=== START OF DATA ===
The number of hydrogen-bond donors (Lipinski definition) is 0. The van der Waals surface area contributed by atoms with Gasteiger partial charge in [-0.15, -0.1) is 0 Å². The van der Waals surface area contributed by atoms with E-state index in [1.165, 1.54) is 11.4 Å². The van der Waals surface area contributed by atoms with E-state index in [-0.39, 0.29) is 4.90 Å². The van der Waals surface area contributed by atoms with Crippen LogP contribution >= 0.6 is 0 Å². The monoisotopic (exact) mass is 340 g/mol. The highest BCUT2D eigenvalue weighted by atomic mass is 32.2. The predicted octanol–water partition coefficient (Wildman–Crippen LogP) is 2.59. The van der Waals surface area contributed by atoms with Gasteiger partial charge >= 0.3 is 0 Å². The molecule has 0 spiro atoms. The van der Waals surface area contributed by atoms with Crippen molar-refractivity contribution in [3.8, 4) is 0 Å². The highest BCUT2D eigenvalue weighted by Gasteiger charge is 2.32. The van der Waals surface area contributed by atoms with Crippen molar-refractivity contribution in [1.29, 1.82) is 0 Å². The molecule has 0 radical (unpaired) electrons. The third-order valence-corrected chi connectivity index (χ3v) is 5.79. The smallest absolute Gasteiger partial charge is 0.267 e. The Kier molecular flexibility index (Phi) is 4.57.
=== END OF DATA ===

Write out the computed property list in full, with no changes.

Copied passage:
The number of hydrogen-bond donors (Lipinski definition) is 0. The van der Waals surface area contributed by atoms with Gasteiger partial charge in [-0.15, -0.1) is 0 Å². The van der Waals surface area contributed by atoms with E-state index in [1.165, 1.54) is 11.4 Å². The van der Waals surface area contributed by atoms with E-state index in [-0.39, 0.29) is 4.90 Å². The van der Waals surface area contributed by atoms with Crippen LogP contribution >= 0.6 is 0 Å². The monoisotopic (exact) mass is 340 g/mol. The highest BCUT2D eigenvalue weighted by atomic mass is 32.2. The predicted octanol–water partition coefficient (Wildman–Crippen LogP) is 2.59. The van der Waals surface area contributed by atoms with Gasteiger partial charge >= 0.3 is 0 Å². The molecule has 0 spiro atoms. The van der Waals surface area contributed by atoms with Crippen molar-refractivity contribution in [3.8, 4) is 0 Å². The highest BCUT2D eigenvalue weighted by Gasteiger charge is 2.32. The van der Waals surface area contributed by atoms with Crippen molar-refractivity contribution in [1.29, 1.82) is 0 Å². The molecule has 0 radical (unpaired) electrons. The third-order valence-corrected chi connectivity index (χ3v) is 5.79. The smallest absolute Gasteiger partial charge is 0.267 e. The Kier molecular flexibility index (Phi) is 4.57.